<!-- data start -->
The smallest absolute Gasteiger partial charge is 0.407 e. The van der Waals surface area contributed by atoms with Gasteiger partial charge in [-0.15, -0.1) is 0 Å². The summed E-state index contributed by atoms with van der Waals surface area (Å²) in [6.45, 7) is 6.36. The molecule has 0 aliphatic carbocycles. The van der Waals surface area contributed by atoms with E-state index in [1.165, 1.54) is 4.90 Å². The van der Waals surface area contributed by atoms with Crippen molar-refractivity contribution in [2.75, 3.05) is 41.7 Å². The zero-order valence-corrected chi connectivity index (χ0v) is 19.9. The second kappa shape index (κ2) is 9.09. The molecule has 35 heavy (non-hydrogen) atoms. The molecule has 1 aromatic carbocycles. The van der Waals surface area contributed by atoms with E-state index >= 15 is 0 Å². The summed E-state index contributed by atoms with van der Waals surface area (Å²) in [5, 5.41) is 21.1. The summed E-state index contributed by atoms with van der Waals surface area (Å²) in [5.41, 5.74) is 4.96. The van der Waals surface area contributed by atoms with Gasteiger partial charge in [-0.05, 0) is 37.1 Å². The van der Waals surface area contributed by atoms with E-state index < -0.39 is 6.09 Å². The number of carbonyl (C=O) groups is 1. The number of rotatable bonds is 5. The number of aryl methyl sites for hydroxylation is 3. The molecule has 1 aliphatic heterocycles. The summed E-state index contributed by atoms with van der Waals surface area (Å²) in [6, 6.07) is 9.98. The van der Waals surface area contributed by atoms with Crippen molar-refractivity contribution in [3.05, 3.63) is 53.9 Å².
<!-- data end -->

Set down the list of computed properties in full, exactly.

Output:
The smallest absolute Gasteiger partial charge is 0.407 e. The van der Waals surface area contributed by atoms with Gasteiger partial charge in [-0.15, -0.1) is 0 Å². The summed E-state index contributed by atoms with van der Waals surface area (Å²) in [6.45, 7) is 6.36. The molecule has 0 aliphatic carbocycles. The van der Waals surface area contributed by atoms with E-state index in [1.165, 1.54) is 4.90 Å². The van der Waals surface area contributed by atoms with Crippen molar-refractivity contribution in [2.75, 3.05) is 41.7 Å². The zero-order valence-corrected chi connectivity index (χ0v) is 19.9. The second kappa shape index (κ2) is 9.09. The molecule has 35 heavy (non-hydrogen) atoms. The molecule has 1 aromatic carbocycles. The van der Waals surface area contributed by atoms with E-state index >= 15 is 0 Å². The summed E-state index contributed by atoms with van der Waals surface area (Å²) in [5, 5.41) is 21.1. The summed E-state index contributed by atoms with van der Waals surface area (Å²) in [5.41, 5.74) is 4.96. The van der Waals surface area contributed by atoms with Gasteiger partial charge in [-0.05, 0) is 37.1 Å². The van der Waals surface area contributed by atoms with E-state index < -0.39 is 6.09 Å². The number of carbonyl (C=O) groups is 1. The number of rotatable bonds is 5. The number of aryl methyl sites for hydroxylation is 3. The molecule has 1 aliphatic heterocycles. The summed E-state index contributed by atoms with van der Waals surface area (Å²) in [6, 6.07) is 9.98. The van der Waals surface area contributed by atoms with Crippen molar-refractivity contribution in [3.05, 3.63) is 53.9 Å².